More to army than skiet en donder

A soldier deployed in Alexandra interacts with a resident. The writer says the plan presented in parliament on Wednesday suggests that the troops have been called to increase the state's capacity for a comprehensive health response to the outbreak.
A soldier deployed in Alexandra interacts with a resident. The writer says the plan presented in parliament on Wednesday suggests that the troops have been called to increase the state's capacity for a comprehensive health response to the outbreak.
Image: Alon Skuy

On Tuesday it emerged that President Cyril Ramaphosa had ordered the deployment of more than 73,000 additional soldiers to intensify the fight against Covid-19.

The deployment, the biggest in democratic SA's history, raised fears that the government was preparing to step up its efforts to clamp down on wayward civilians in its war on the pandemic.

Such fears were not unfounded.

In recent weeks incidents of brutality and even death of civilians, allegedly at the hands of soldiers and police patrolling the streets to enforce the lockdown, were a stark reminder of the dangers of security forces whose power is left unchecked.

However the plan presented in parliament on Wednesday, suggests that the troops have been called to increase the state's capacity for a comprehensive health response to the outbreak.

According to secretary of defence Dr Sam Makhudu Gulube, soldiers will begin screening people at roadblocks, they will set up field hospitals in several provinces and deliver water to communities in need.

The hospital facilities will have beds, oxygen generators, dialysis machines and intensive care units, he said.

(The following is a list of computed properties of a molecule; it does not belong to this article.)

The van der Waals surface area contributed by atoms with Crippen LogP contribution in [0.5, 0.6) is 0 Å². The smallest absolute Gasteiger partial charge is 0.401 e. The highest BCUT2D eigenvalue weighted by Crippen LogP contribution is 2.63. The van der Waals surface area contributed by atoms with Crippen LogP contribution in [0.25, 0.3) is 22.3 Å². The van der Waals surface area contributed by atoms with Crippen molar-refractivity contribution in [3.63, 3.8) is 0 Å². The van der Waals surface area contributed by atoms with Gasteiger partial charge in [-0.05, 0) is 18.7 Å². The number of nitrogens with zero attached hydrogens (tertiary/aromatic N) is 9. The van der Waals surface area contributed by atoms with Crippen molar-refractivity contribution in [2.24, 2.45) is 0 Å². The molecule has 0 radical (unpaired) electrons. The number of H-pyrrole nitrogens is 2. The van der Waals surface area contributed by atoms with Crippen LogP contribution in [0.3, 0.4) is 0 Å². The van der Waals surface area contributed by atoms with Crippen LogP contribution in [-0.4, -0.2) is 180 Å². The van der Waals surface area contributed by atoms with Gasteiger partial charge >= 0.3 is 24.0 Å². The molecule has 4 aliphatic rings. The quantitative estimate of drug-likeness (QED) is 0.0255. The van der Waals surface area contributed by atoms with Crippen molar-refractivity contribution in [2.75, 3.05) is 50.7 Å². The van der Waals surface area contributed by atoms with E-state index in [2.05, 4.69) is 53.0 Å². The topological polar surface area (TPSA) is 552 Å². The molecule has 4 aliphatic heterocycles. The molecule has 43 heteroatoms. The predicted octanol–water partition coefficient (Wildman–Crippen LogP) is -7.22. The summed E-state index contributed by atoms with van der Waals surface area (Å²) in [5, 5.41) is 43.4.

"KwaZulu-Natal is one of the provinces that are the epicentres of the viral epidemic. We do not have a military hospital in KZN, so we will be establishing temporary facilities on the grounds of the Natal military command centre in order to support the province," Gulube said.

At least four military hospitals will be set up as well as a number of other field hospitals in other areas, including the Pretoria Showgrounds and others in Eastern Cape.

This plan suggests an expansion from a security-driven approach to one that leverages on the army's set of medical and other expertise to proactively identify the virus in order to isolate and treat those infected and hopefully slow down and contain the spread of the pandemic.

Importantly, it signals the potential scale of the war we are about to wage in the next two months, irrespective of the state and phase of the lockdown.

While we hope for the best, it is clear that government is indeed preparing for the worst.

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